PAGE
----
Thursday, February 21, 2013

Butthole Surfers -- "Strawberry" (1993)


Sunday, Monday 
Got to settle down
Got to get my 
Feet back on the ground

The Butthole Surfers are a somewhat disturbing band founded by Gibby Haynes and Paul Leary (originally Paul Leary Walthall), who met when they were students at Trinity University in San Antonio in the 1970's.  

Haynes grew up in Dallas.  His father, Jerry Haynes, was the host of a long-running local television show for kids called Mr. Peppermint, and broke the story of the Kennedy assassination on local TV.  (He and his program director had been watching the Kennedy motorcade pass by.)

Gibby was the captain of the men's basketball team at Trinity and the president of his fraternity, and he was named "Accounting Student of the Year."  Here's what the Trinity 1980-81 basketball media guide had to say about him:


Haynes went to work for a large international accounting and auditing firm, Peat Marwick (now KPMG), after graduating.  He left Peat Marwick after a year to form the Butthole Surfers.

Folks, I wish I knew how Gibby Haynes, corporate accountant/auditor, became Gibby Haynes, Butthole Surfers frontman and perpetrator of various onstage outrages, including the following:

Known for taking the stage at early concerts with hundreds of clothespins attached to his hair and clothes, Haynes would often strip throughout a show until he was down to his underwear, or less, by the end.  Other attire included flasher-style trench coats over his nakedness, ridiculously home-styled wigs and cross-dressing; often enjoying a skirt made of an American flag and a large '60s torpedo-style stuffed bra.  At other times he would hide condoms full of stage blood in his clothes and repeatedly fall to the floor, appearing to bleed profusely.  

Gibby Haynes then
Some of Haynes' other favorite tricks involved throwing handfuls of photocopied cockroach images into the crowd, rolls and rolls of toilet paper tossed across the audience, as well as filling an inverted cymbal with lighter fluid, setting it (and sometimes his hand) on fire, and repeatedly hitting it with a mallet.  As previously mentioned he would sing through most anything that would alter his voice, including toilet paper rolls and megaphones . . . . [T]he whole band would often tear apart stuffed animals while on stage.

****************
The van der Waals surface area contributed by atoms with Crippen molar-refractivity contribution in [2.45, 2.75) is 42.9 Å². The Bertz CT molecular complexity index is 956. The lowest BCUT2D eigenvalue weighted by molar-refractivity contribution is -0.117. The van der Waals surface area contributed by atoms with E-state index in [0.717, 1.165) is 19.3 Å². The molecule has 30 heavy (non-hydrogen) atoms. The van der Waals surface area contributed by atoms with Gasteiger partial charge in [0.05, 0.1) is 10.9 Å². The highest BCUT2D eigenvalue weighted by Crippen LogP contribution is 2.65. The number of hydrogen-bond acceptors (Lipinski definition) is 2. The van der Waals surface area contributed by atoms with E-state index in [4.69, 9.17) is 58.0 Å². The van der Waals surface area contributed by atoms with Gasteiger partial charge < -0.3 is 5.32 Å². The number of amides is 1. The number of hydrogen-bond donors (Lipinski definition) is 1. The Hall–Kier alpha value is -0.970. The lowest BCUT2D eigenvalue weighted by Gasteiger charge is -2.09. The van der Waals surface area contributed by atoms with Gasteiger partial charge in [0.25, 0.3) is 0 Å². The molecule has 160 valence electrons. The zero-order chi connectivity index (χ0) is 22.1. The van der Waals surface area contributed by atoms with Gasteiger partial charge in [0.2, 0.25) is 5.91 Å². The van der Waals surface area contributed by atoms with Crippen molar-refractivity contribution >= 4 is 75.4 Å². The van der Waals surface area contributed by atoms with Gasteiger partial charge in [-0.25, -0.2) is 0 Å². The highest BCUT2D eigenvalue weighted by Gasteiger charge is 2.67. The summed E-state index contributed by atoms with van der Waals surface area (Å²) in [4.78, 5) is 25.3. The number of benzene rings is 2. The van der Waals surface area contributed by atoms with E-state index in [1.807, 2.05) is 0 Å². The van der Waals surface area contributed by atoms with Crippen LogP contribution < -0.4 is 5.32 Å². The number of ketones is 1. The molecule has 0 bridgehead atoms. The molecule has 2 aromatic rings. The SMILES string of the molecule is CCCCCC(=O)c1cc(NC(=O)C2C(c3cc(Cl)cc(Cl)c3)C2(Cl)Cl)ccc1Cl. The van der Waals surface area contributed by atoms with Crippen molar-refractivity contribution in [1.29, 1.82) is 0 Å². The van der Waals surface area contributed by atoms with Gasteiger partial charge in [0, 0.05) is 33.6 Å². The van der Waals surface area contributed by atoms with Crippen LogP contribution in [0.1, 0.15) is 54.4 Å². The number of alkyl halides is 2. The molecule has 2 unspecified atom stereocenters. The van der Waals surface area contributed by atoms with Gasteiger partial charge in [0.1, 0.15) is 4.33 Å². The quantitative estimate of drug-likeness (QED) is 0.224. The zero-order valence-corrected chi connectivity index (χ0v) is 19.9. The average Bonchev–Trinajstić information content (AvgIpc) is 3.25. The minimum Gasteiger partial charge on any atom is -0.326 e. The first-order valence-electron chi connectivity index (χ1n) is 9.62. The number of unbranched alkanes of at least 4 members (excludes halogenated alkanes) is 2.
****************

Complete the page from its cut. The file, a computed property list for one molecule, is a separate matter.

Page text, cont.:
Gibby Haynes now
My sister Terri also went to Trinity -- she was in the same class as Haynes, and also played basketball.  She is still Trinity's career basketball scoring leader and became the first female non-tennis player to be inducted into the Trinity athletic hall of fame several years ago.

Here's her entry from the 1980-81 Trinity media guide:


If you'd like to see Haynes in action, here's a video of an interview he did while the Butthole Surfers were touring the UK in 1988:



The band's CDs include Locust Abortion TechnicianElectriclarryland, and Hairway to Steven.  (Think about it.)  "Strawberry" is from 1993's Independent Worm Saloon, which I purchased used shortly after it was released. 

If you think of country-western (especially "outlaw" country-western) and mariachi bands when you think of Texas music, you'd better think again.  Groups like the 13th Floor Elevators and Butthole Surfers were as experimental and weird as anything that ever came out of Haight-Ashbury or lower Manhattan.

Here's "Strawberry."  (If you have any idea what language is being spoken in the last 30 seconds or so of the song, please let me know.)



Click here to buy the song from Amazon:

3 comments:

  1. The Los Angeles Times had a problem printing the band's full name in a "family newspaper"--as I recall they referred to the group as the BH Surfers. The idea of someone going from accounting to musical lunacy is rather a stretch, and it's possible that not even Mr. Haynes is sure what happened. There's a story here in the Pasadena CA area about an engineer or scientist at JPL who didn't come home from work one day. It took a while for his wife to file a missing persons report, because he would sometimes get involved in a "rush job" classified project and forget to call home, but when the police finally inquired (and I think the FBI got involved) his collegues had no idea where he was. They did know that things had been rather intense at work, but he left no clues at to where he had gone. This happened many years ago, so I'm not sure how long it was before he reappeared, but, according to the story, he had found work as a stable hand at Santa Anita Park race track, less than 15 miles away.

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